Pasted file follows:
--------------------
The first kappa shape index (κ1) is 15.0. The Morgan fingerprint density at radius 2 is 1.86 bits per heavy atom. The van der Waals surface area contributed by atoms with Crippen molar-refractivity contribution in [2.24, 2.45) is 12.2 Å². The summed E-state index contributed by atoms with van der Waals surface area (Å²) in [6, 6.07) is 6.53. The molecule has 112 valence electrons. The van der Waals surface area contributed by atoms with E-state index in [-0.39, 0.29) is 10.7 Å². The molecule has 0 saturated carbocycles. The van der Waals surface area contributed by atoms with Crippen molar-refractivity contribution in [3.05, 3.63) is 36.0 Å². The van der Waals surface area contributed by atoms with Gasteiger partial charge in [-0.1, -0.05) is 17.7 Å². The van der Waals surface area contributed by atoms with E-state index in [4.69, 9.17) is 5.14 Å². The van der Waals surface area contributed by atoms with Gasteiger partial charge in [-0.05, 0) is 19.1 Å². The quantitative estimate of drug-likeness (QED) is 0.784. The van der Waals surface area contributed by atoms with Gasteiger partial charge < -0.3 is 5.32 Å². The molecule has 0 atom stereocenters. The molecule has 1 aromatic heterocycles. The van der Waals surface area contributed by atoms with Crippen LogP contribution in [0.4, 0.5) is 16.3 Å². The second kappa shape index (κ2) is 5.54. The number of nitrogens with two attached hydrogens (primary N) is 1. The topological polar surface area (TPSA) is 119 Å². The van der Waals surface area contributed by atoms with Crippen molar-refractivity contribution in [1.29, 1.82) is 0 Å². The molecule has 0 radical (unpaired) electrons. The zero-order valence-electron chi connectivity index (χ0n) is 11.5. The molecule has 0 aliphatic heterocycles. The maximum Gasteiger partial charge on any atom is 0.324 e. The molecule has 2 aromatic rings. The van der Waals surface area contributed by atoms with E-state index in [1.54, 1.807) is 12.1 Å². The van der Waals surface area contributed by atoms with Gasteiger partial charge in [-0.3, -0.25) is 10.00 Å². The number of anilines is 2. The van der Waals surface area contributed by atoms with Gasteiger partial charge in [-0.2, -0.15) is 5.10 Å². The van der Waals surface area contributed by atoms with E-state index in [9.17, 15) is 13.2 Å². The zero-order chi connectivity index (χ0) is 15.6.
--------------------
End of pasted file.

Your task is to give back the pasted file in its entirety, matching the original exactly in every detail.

The first kappa shape index (κ1) is 15.0. The Morgan fingerprint density at radius 2 is 1.86 bits per heavy atom. The van der Waals surface area contributed by atoms with Crippen molar-refractivity contribution in [2.24, 2.45) is 12.2 Å². The summed E-state index contributed by atoms with van der Waals surface area (Å²) in [6, 6.07) is 6.53. The molecule has 112 valence electrons. The van der Waals surface area contributed by atoms with E-state index in [-0.39, 0.29) is 10.7 Å². The molecule has 0 saturated carbocycles. The van der Waals surface area contributed by atoms with Crippen molar-refractivity contribution in [3.05, 3.63) is 36.0 Å². The van der Waals surface area contributed by atoms with Gasteiger partial charge in [-0.1, -0.05) is 17.7 Å². The van der Waals surface area contributed by atoms with E-state index in [4.69, 9.17) is 5.14 Å². The van der Waals surface area contributed by atoms with Gasteiger partial charge in [-0.05, 0) is 19.1 Å². The quantitative estimate of drug-likeness (QED) is 0.784. The van der Waals surface area contributed by atoms with Gasteiger partial charge < -0.3 is 5.32 Å². The molecule has 0 atom stereocenters. The molecule has 1 aromatic heterocycles. The van der Waals surface area contributed by atoms with Crippen LogP contribution in [0.4, 0.5) is 16.3 Å². The second kappa shape index (κ2) is 5.54. The number of nitrogens with two attached hydrogens (primary N) is 1. The topological polar surface area (TPSA) is 119 Å². The van der Waals surface area contributed by atoms with Crippen molar-refractivity contribution in [1.29, 1.82) is 0 Å². The molecule has 0 radical (unpaired) electrons. The zero-order valence-electron chi connectivity index (χ0n) is 11.5. The molecule has 0 aliphatic heterocycles. The maximum Gasteiger partial charge on any atom is 0.324 e. The molecule has 2 aromatic rings. The van der Waals surface area contributed by atoms with E-state index in [1.54, 1.807) is 12.1 Å². The van der Waals surface area contributed by atoms with Gasteiger partial charge in [-0.3, -0.25) is 10.00 Å². The number of anilines is 2. The van der Waals surface area contributed by atoms with Gasteiger partial charge in [-0.2, -0.15) is 5.10 Å². The van der Waals surface area contributed by atoms with E-state index in [9.17, 15) is 13.2 Å². The zero-order chi connectivity index (χ0) is 15.6.